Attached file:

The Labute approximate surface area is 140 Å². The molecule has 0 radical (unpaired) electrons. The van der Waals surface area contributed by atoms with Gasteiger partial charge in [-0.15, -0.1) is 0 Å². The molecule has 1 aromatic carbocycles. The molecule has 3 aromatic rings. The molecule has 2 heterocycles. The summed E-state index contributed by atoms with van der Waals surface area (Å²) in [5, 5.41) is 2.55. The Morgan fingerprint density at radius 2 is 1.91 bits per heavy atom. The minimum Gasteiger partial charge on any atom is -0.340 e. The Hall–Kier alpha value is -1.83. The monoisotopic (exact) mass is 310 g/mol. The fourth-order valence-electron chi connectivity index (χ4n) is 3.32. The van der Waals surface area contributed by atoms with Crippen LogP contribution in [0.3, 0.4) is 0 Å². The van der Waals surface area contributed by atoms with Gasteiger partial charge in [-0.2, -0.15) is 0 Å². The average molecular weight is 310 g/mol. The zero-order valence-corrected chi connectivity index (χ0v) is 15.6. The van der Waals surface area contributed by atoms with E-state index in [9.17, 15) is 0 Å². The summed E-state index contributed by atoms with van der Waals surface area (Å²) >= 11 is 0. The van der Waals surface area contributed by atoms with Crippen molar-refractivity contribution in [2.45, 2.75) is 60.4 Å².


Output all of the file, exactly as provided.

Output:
The Labute approximate surface area is 140 Å². The molecule has 0 radical (unpaired) electrons. The van der Waals surface area contributed by atoms with Gasteiger partial charge in [-0.15, -0.1) is 0 Å². The molecule has 1 aromatic carbocycles. The molecule has 3 aromatic rings. The molecule has 2 heterocycles. The summed E-state index contributed by atoms with van der Waals surface area (Å²) in [5, 5.41) is 2.55. The Morgan fingerprint density at radius 2 is 1.91 bits per heavy atom. The minimum Gasteiger partial charge on any atom is -0.340 e. The Hall–Kier alpha value is -1.83. The monoisotopic (exact) mass is 310 g/mol. The fourth-order valence-electron chi connectivity index (χ4n) is 3.32. The van der Waals surface area contributed by atoms with Crippen LogP contribution in [0.3, 0.4) is 0 Å². The van der Waals surface area contributed by atoms with Gasteiger partial charge in [-0.2, -0.15) is 0 Å². The average molecular weight is 310 g/mol. The zero-order valence-corrected chi connectivity index (χ0v) is 15.6. The van der Waals surface area contributed by atoms with E-state index in [9.17, 15) is 0 Å². The summed E-state index contributed by atoms with van der Waals surface area (Å²) >= 11 is 0. The van der Waals surface area contributed by atoms with Crippen molar-refractivity contribution in [2.45, 2.75) is 60.4 Å².